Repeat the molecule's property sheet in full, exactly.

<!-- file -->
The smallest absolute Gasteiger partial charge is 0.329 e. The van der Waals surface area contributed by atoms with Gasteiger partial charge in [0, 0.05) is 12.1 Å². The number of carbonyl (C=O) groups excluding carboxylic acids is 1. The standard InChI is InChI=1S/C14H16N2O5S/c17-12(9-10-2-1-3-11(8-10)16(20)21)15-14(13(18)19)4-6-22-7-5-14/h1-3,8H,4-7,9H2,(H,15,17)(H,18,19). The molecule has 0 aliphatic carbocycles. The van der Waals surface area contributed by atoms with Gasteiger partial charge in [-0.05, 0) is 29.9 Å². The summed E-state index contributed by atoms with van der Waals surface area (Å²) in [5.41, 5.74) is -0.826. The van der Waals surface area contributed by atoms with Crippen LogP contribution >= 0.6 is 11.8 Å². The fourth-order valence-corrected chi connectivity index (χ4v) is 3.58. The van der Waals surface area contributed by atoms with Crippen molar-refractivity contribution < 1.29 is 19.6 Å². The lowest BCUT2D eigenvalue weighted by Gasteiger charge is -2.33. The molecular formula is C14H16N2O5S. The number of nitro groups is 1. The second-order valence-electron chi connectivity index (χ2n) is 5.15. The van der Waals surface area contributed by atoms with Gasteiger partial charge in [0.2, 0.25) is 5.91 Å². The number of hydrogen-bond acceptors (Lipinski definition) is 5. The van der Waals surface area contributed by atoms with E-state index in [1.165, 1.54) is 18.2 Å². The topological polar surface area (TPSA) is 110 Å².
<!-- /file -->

The smallest absolute Gasteiger partial charge is 0.329 e. The van der Waals surface area contributed by atoms with Gasteiger partial charge in [0, 0.05) is 12.1 Å². The number of carbonyl (C=O) groups excluding carboxylic acids is 1. The standard InChI is InChI=1S/C14H16N2O5S/c17-12(9-10-2-1-3-11(8-10)16(20)21)15-14(13(18)19)4-6-22-7-5-14/h1-3,8H,4-7,9H2,(H,15,17)(H,18,19). The molecule has 0 aliphatic carbocycles. The van der Waals surface area contributed by atoms with Gasteiger partial charge in [-0.05, 0) is 29.9 Å². The summed E-state index contributed by atoms with van der Waals surface area (Å²) in [5.41, 5.74) is -0.826. The van der Waals surface area contributed by atoms with Crippen LogP contribution >= 0.6 is 11.8 Å². The fourth-order valence-corrected chi connectivity index (χ4v) is 3.58. The van der Waals surface area contributed by atoms with Crippen molar-refractivity contribution < 1.29 is 19.6 Å². The lowest BCUT2D eigenvalue weighted by Gasteiger charge is -2.33. The molecular formula is C14H16N2O5S. The number of nitro groups is 1. The second-order valence-electron chi connectivity index (χ2n) is 5.15. The van der Waals surface area contributed by atoms with Gasteiger partial charge in [0.2, 0.25) is 5.91 Å². The number of hydrogen-bond acceptors (Lipinski definition) is 5. The van der Waals surface area contributed by atoms with E-state index in [1.165, 1.54) is 18.2 Å². The topological polar surface area (TPSA) is 110 Å².